SCREEN DIARY: HALE COUNTY THIS MORNING, THIS EVENING (2018) at ICA
RaMell Ross’ documentary HALE COUNTY THIS MORNING, THIS EVENING (2018) previewed at ICA last night followed by a conversation between the filmmaker & ICA Assistant Curator, Ifeanyi Awachie (04 DEC 2018). Here’s our RADIANT CIRCUS writeup.
HALE COUNTY THIS MORNING, THIS EVENING
dir. RaMell Ross (USA, 2018).
“It’s a film you really need to relax and chill and watch, and not be like ‘ooh, what’s happening?’”*
HALE COUNTY THIS MORNING, THIS EVENING gently unfolds like a lyrical sequence of Live Photo** moments from a five year immersion in community. It captures the everyday existence of a place filmmaker RaMell Ross lives in and knows well, Greensboro, Alabama. Along the way, it offers a powerful corrective to much of the way black people are seen on film, baptising audiences in what Ross calls “the black banal” where “the majority of life is a non-event”. Throughout, the camera stays close to friends and subjects as they wonder in and out of focus. Sometimes Ross’s gaze is held by landscape and child’s play, elsewhere he’s absorbed by the patina of sweat and baby dribble on black skin.
Intimacy, trust and even over-familiarity – a title card tells us “Boozie, now pregnant with twins, careth not for the film”… – allows Ross to linger long after a more formal shoot would have abandoned hope (“The film is a gamble of ‘maybe’”). One sequence – drawn from an entire basketball match, the camera positioned behind one of the subjects sat on the players’ benches – waits for the beautiful moment that eventually arrives; Daniel doing the victory dance one more time.
There is drama here – plenty of it – but instead of being commodified into a narrative of struggle and survival for our spurious entertainment, Ross and his collaborators award the people of Hale County the quiet dignity of the everyday. Which means that we feel their lives far more profoundly than any more sculpted version of similar events, as if we are experiencing them ourselves. Of course, there is no voiceover, no consistent score. Our only anchors are the occasional title cards that remain in dialogue with what’s on screen, like Post-Its stuck to an early edit.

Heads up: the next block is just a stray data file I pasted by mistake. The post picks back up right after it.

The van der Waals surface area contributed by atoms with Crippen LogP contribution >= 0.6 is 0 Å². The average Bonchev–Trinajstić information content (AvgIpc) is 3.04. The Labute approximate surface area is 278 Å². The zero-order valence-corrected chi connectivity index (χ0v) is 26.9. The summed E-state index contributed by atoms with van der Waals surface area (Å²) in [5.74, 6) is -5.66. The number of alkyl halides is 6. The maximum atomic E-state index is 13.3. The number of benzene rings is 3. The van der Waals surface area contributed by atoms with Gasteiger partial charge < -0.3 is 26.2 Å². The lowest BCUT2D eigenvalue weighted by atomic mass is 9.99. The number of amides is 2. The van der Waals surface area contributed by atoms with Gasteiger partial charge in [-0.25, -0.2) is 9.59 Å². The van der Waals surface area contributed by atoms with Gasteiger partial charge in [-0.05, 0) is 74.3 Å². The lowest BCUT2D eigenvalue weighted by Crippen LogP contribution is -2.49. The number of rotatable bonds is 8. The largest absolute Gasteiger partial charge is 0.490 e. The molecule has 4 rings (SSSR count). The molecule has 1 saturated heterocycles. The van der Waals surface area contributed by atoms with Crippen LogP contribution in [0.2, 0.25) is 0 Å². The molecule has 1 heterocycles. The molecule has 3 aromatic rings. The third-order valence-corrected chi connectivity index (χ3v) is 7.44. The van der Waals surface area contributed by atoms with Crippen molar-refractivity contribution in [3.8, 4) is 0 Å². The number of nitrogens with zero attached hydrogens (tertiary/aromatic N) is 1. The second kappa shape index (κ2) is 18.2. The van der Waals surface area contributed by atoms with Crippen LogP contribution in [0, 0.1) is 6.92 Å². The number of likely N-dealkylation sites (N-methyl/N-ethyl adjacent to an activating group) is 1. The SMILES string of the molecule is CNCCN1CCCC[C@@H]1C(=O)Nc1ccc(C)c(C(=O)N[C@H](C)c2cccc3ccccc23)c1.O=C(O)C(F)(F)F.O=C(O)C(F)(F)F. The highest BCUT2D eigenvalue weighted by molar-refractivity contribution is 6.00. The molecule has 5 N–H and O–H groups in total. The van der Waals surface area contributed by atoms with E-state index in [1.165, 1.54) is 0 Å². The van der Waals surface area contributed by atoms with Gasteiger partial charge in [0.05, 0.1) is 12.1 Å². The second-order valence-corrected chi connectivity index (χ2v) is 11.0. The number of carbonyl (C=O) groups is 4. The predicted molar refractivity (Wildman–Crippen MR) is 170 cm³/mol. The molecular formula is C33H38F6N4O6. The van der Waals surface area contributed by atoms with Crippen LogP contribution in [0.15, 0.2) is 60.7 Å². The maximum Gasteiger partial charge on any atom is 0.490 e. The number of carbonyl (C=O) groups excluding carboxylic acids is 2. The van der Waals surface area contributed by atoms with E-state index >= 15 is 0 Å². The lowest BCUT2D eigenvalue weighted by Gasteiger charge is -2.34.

“When you film your parents or you film your kids, you’re looking to match something that you know, match some sort of love that you have.”
In discussion after the screening, Ross handled a wide-ranging clutch of questions from the ICA and audience. One asked about the relative absence of now ubiquitous tech on screen (phones, tablets etc.): was his camera the most potent bit of kit in the room? It turns out this was more about editing choices and audience perception, but Ross acknowledges there is a structural resistance to change in the Historic South: “Outside of that PlayStation and TV it looks like it could be 1960”.
Another questioner went in deep about the impact on communities that continue to live in the lands of their oppression. “Damn… that is THE question, you know?” Ross reflects, before considering how such histories can “plague a people”, desensitising them to the point where they are no longer offended “driving by a cotton field, or a Confederate flag”. Indeed, “none of the folks in Greensboro Alabama flinched when Trump was elected… no one cares….because it doesn’t change their life.” Throughout, Ross speaks of the “goals” inherent in his filmmaking, forever balancing form with function: “The South has never changed its clothes before… I’m interested in changing the clothes of the South.”
“To use your camera to execute your vision, your personal poetic, takes a long time, you have to practise.”
Ross rails against the filmmaking ethos of many who came up through the same production labs that nurtured his film, condemning “manipulative” attempts to turn up the emotion: “These are fucking fiction films, these are not documentaries!” Driven by his own high ambitions, he appears to be seeking to correct a fundamental flaw in human biology: what if “everyone could see the beauty of what you witness through your eyes”? What if, instead of only experiencing our world in the first person, we could activate a new, third person perspective? Ultimately, “the goal is to bring forth experience… whatever the hell experience actually is”. If the results are as consistently luminous, honest and heartfelt as HALE COUNTY THIS MORNING, THIS EVENING, consider RADIANT CIRCUS in line to be some of Human 2.0’s earliest adopters.
… and that’s the meat of it!
HUNGRY FOR MORE?
- HALE COUNTY THIS MORNING, THIS EVENING (2018) previewed at ICA (04 DEC 20:30) and is distributed by them in the UK & Ireland in 2019. Follow the film on Twitter and Facebook.
- The preview screening was introduced by ICA Film Curator Nico Marzano and filmmaker RaMell Ross. Afterwards, Ross was in conversation with ICA Assistant Curator Ifeanyi Awachie and the audience.
- Discover RaMell Ross and HALE COUNTY THIS MORNING, THIS EVENING (2018) at IMDb.
- RADIANT CIRCUS favourite Apichatpong Weerasethakul is credited as Creative Adviser on Ross’ film. Which is awesome.
*All quotes from RaMell Ross speaking at the ICA, London (04 DEC 2018).
**Other proprietary combination still & moving image technologies are available…
MORE: weekly digests // monthly roundups // event calendar // festivals A to Z.
Join the hunt for adventurous moving pictures.
SIGN UP to our free eNEWS for regular updates about London’s indie cinema scene.
SUBSCRIBE to get our unique SCREEN GUIDE listings delivered directly to your inbox – plus other great rewards! – with a low-cost RADIANT CIRCUS monthly membership.
FOLLOW US on Facebook, Twitter & Instagram for daily updates.